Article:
Oakwood University chaplains Kimberly Mann and Andrew Pileggi began recruiting students in October 2017, for a mission trip organized by the Adventist Development and Relief Agency (ADRA). This mission trip was planned on a scale that had never been done before — to build an entire school campus in the Amazon jungle.
ADRA invited every college and university in the North American Division to take part in the “ADRA Connections Extreme: The Amazon Project.” Each school would send up to 30 students, for approximately 350 volunteers. Historically, mission projects include the building of a church or school building, but the Amazon project would include an entire campus of 12 buildings — a 40-room dormitory, five missionary houses, two classroom buildings, two office buildings, a library, and a cafeteria.
During the school year, Dwayne Cheddar, professor of communications at Oakwood University in Huntsville, Ala., began sharing with the Hope Channel that Oakwood planned to participate. As a result, the Hope Channel fully funded the expenses of Cheddar and a team of videographers to document the entire project. Kenn Dixon, Oakwood director of integrated media and public relations, also supported documentation of the project by sending a photographer. Nineteen from Oakwood participated, including 13 students, two chaplains, and the media team.
Oakwood’s missionaries arrived safely in Brazil on July 7, 2018, and at ADRA’s base in Manaus the next day. At 5:30 p.m., they boarded a riverboat on which they would sleep for the duration of the mission trip. During the 24-hour ride down the Amazon River, the group experienced a taste of the extreme weather of the Amazon as rain poured down, and they were simultaneously engulfed by the extreme humidity. The group remained drenched either by rain or sweat, but that did not stop them from working hard.
The missionaries were up by 5:30 a.m. every day. Worship began at 6 a.m., followed by breakfast, and a four-hour morning shift in intense heat. The afternoons consisted of lunch, a brief rest period, and an afternoon shift until around 5 p.m. Every evening the team of more than 200 missionaries gathered for worship before returning to their boats to sleep by 10 p.m. It was a grueling schedule, especially because of the intense heat, but the sacrifice was more than worth it. Sixty students in a remote village along the Amazon River would be able to receive a quality education if the missionaries reached their goal.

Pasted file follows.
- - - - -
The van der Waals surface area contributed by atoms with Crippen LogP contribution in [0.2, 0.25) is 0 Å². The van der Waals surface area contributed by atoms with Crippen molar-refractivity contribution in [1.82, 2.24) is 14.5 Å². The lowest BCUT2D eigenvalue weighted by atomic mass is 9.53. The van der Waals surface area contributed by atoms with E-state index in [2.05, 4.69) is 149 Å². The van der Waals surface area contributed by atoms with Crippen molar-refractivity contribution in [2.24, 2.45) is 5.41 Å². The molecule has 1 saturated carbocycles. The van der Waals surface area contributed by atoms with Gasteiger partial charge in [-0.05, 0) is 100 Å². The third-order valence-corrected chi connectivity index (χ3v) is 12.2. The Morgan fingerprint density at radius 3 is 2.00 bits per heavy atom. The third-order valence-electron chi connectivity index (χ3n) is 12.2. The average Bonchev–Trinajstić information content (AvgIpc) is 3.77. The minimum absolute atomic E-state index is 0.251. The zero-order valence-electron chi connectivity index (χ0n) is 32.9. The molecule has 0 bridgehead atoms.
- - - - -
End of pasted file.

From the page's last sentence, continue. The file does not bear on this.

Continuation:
The first few days of the trip were full of challenges due to language and cultural barriers. More than half of the group of volunteers were from Brazil. Missionaries worked, but not as one. It was at that point that Oakwood’s team began to shine. Through Oakwood’s sweetness of attitudes and harmonies, the Holy Spirit began to create a “bond of peace (Ephesians 4:3).”
One day in particular, the entire campus stopped to cheer Oakwood’s students after hearing them sing while working. The other missionaries were moved by the music and the spirit of the occasion. It wasn’t long before Oakwood became the first American group asked to lead praise and worship.
Oakwood’s chaplains and students, led by Mann, went to the stage and lifted the worship service to another level. The next night, missionaries from Brazil gathered to hear Oakwoodite Jewell Thomas sing original songs as she beautifully strummed her guitar. An unplanned concert began, and by the end of the night, most of the missionaries sang “Total Praise” by Richard Smallwood. Groups on other boats began cheering, “Oakwood! Oakwood! Oakwood!” as Oakwood’s team pulled off shore to head to the next community to spend the Sabbath in ministry.
The next day, Oakwood arrived in another village along the Amazon River. Mann led the children’s Sabbath School, the entire group offered special music, and then Pileggi delivered a sermon. Later that day, the group walked through the village to share the encouragement of the Gospel, and the night ended with a social for the children in the community.
The second week was marked by the Holy Spirit, evidenced by increased unity and morale, and new vigor. Oakwood’s group completed the construction of the library — affectionately called “Eva B. Dykes Library” — and two classrooms. The campus was completed by the end of the second week. The students of the new campus presented a beautiful program in honor of all those who sacrificed their time, money, and energy.
The entire experience was captured on film by Cheddar and his team, including Oakwood employees Themar Pericles and Teymi Townsend, and student Elijah Leftridge. The entire 13-episode documentary will be ready to view via the Hope Channel in 2019.
Oakwood University | November 2018